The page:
“Let justice roll down like waters, and righteousness like and ever-flowing stream.”
I recently painted a picture entitled “Justice I, II, III.” It is a triptych done in primary tones of orange and blue with pigments of red, white, yellow, and green. The colors flow across the three canvases. The blues, flowing from both the left and right, make up circling cataracts of swirling colors. As you come to the center canvas they blues collide in a splash and create a great spray of water into the air. Above the waters the skies with an orange backdrop streaked with whites, yellows, reds and even hints of greens and blues. The sky is pulled together where the great wave shoots into the air and the sky is woven and spun underneath the mighty crash. It is simple. It is alive. It is cool and warm; fresh and new. It is the type of painting that deserves a museum bench to sit on and examine the multiple aspects and symbolism.
The merging and swirling colors are magnificent but for me there is more to the painting that causes me to look deeper within the painting pointing to world well outside the colorful confines. Inspiration for any piece of art comes from something deep within. Perhaps it is a passion for a place, an animal, a bowl of fruit that offers practice to the new artist. The passion for justice started with a simple, understated article I read in the January 2012 magazine Sojourners. Focusing on 21st Century slavery, I was in shock to learn that today there are more slaves in the world than any time in the course of human history. According to the United States Department of Health and Human Services it is estimated that 600,000-800,000 individuals are trafficked around the world. This number includes all people regardless of age or sex. The work that these individuals are forced into includes domestic service, sweatshop work, and agricultural work and worse yet sexual slavery.
I was furious to learn about these acts and to read that a child in India can be bought for $5-$10.
The orange in the paint symbolizes the effort to end slavery.
There is a streak of red that comes between the orange and the blue it is not predominate but it slices the paintings in half. This red symbolizes the horrific fact that most of those who are forced into slavery, predominately women (up to 80%), are eventually infected with the HIV and AIDS virus.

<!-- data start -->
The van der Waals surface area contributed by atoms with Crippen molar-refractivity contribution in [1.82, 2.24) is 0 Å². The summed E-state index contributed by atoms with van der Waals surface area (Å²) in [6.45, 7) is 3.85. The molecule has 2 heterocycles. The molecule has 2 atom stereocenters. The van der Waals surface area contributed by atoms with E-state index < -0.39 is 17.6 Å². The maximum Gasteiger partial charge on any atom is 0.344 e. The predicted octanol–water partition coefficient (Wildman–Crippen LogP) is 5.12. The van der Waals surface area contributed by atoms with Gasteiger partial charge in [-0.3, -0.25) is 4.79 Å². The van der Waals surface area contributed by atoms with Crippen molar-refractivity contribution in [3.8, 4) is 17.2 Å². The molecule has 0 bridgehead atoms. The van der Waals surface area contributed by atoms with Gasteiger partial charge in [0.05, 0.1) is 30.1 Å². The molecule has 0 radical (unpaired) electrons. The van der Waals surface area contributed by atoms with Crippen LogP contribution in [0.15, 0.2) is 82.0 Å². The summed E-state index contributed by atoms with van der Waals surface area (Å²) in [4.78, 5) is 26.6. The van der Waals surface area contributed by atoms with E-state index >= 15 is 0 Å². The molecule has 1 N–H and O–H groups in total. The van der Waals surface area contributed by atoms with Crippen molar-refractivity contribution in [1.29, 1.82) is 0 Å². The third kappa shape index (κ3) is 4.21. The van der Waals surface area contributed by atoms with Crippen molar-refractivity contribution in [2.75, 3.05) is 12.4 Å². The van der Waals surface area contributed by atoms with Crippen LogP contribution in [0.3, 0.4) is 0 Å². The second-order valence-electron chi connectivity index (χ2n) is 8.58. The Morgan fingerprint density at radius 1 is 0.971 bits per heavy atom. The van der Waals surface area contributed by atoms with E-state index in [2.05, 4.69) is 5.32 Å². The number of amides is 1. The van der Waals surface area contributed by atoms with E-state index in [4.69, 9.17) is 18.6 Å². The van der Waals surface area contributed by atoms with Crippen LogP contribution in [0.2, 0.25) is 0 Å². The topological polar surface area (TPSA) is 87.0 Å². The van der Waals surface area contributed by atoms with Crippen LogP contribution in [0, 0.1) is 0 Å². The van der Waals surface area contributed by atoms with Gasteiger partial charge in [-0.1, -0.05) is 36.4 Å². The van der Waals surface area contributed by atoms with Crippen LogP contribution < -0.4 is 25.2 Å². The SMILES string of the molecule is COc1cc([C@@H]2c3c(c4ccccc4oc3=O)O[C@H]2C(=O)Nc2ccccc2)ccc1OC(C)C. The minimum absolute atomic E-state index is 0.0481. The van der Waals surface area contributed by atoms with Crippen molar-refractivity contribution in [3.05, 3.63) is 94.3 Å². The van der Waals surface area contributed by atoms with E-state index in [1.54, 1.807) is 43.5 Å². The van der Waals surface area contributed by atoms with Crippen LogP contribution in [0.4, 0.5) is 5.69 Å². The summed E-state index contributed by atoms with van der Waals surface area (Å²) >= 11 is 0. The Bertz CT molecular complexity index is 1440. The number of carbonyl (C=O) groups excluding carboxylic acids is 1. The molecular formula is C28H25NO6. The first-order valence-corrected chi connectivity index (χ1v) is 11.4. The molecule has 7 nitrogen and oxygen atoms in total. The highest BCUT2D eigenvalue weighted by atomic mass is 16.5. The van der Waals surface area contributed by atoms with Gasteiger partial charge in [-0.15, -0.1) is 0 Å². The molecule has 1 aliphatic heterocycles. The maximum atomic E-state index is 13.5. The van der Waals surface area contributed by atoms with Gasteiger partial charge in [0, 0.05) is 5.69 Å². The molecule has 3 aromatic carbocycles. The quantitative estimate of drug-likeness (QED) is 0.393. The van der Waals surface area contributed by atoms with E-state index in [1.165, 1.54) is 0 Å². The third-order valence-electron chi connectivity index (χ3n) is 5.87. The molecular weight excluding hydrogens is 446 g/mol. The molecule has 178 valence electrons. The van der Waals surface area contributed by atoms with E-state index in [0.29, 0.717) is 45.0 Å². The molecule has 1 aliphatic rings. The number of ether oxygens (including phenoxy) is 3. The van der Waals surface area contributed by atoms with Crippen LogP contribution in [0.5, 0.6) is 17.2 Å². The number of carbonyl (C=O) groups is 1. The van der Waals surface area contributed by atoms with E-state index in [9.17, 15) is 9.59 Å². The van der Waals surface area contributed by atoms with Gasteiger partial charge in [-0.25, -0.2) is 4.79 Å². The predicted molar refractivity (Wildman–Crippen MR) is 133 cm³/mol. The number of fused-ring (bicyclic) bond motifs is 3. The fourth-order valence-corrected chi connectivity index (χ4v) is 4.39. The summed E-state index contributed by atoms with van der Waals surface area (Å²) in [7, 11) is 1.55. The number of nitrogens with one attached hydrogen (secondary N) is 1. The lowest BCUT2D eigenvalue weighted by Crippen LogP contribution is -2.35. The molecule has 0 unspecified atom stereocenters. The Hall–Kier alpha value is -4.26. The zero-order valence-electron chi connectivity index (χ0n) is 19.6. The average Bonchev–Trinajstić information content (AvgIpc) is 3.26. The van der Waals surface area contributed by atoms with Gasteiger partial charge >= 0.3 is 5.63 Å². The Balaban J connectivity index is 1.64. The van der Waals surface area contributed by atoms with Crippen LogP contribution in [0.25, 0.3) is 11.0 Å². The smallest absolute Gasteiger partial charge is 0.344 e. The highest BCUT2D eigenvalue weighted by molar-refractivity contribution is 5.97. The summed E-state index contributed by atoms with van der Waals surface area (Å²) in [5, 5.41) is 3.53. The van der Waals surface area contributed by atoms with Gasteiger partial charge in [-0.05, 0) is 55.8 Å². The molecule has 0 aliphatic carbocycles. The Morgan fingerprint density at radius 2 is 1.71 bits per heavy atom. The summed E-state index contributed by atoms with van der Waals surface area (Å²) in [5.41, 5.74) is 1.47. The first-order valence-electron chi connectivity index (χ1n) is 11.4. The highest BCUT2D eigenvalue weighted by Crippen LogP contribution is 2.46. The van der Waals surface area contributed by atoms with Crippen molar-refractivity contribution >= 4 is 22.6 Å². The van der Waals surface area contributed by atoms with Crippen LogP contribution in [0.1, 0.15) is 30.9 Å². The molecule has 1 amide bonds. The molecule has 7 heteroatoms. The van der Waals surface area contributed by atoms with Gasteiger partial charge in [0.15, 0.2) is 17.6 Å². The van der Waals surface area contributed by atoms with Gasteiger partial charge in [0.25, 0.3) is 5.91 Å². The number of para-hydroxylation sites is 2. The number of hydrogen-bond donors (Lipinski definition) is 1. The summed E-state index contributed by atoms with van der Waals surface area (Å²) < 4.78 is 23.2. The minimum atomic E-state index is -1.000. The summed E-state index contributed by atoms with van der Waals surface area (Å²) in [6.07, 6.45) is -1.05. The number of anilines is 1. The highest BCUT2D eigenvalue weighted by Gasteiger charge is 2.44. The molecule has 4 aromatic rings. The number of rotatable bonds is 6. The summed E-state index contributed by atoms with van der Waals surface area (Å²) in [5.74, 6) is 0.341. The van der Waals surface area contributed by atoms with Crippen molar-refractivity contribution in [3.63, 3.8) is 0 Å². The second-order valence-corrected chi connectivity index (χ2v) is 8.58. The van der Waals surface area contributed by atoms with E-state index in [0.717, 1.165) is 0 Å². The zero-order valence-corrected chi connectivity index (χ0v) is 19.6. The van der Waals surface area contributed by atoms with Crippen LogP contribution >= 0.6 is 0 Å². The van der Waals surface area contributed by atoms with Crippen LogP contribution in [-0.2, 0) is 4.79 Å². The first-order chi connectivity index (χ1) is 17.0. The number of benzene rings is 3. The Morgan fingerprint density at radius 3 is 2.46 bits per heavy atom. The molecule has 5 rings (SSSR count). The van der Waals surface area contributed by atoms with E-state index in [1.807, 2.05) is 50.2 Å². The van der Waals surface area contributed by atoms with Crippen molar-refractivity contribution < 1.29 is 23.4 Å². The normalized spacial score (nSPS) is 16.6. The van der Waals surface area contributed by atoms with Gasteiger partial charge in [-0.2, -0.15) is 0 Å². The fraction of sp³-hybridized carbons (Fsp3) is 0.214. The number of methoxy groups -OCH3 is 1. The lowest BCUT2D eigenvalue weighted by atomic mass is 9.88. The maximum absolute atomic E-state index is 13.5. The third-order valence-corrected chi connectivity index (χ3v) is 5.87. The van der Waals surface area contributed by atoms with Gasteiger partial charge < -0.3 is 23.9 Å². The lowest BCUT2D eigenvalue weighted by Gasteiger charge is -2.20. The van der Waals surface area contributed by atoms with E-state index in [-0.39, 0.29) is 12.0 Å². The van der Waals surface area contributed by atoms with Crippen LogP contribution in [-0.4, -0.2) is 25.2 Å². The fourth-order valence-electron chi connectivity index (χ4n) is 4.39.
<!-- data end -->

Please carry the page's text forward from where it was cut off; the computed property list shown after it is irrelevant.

As mentioned in Amos 5:24, the call is to have waters “roll down” cleansing and sweeping the world of injustice. The water is the predominate force in the painting as a cleansing and powerful force. One studying the painting should consider that the water is blue, with highlighting colors of white, green, turquoise, green and purple. I deliberately chose not to add the colors brown or black to the water, even though it would make sense to add to flowing waters. Floods and heavy streams are never shades of clean, crisp blues, but are dark and soiled. The waters of justice, even though they waters that cleanse, cannot be soiled by foul and putrid aspects of life. For the waters of justice flow on to continually refresh the world condition. Within the spray of water, there are multiple colors that are evident. As the streams collide they shoot colors of white, purple, blue but also orange, green, yellow, and mauve within the multiple colors of blue. The symbolism here is to represent that the waters of justice claim injustice and do not release, but rather incorporate and them into the flow where they will be later seen as the waters continue onward.
One rather unusual aspect of the flow of water is that on the left canvas there is a small counter wave that is seemingly the result of the colliding wave in the center canvas. This wave is literally going against the flow. However, it is not going against the wave of justice. It is returning, ensuring that justice has gone over and is doing the hopeful work we expect of it.
Another interesting part of the painting is that the sides are unkempt and sloppy. Paint dribbled over the edge or the brush went beyond and marked the sides leaving it not only looking raw but unfinished. The reasoning why it was left this way is to indicate that justice is never done. Justice needs to and shall continue to flow onward.
We equate the need for justice to all those who suffer, who know pain, who struggle, who are silenced by threats and bullies consumed with hatred and prejudice. Everyone in the world has experienced injustice in some form or another. Today, we can turn on the news and see how the Syrian government is killing their own people because of the difference of opinion and belief. This is certainly an injustice that cannot be tolerated; however, it is made worse by countries like China and Russia who have blocked attempts by the United Nations seeking to help the Syrian people.
As a society we cannot stand by and allow such actions to occur; slavery, genocide, racism, sexism, unfair labor practices, segregation, or any occurrence where people seek to damage and hurt one another by lies, gossip, and rumor. We must be prepared to take a stand, to proclaim what is right, to remove the dams that prevent us from being the waters of justice in this world. It is scary and requires courage as well as conviction but yet we who are called to proclaim love, grace and mercy cannot shield our eyes from the black, muddy, rank, waters that so often flood our lives and the world.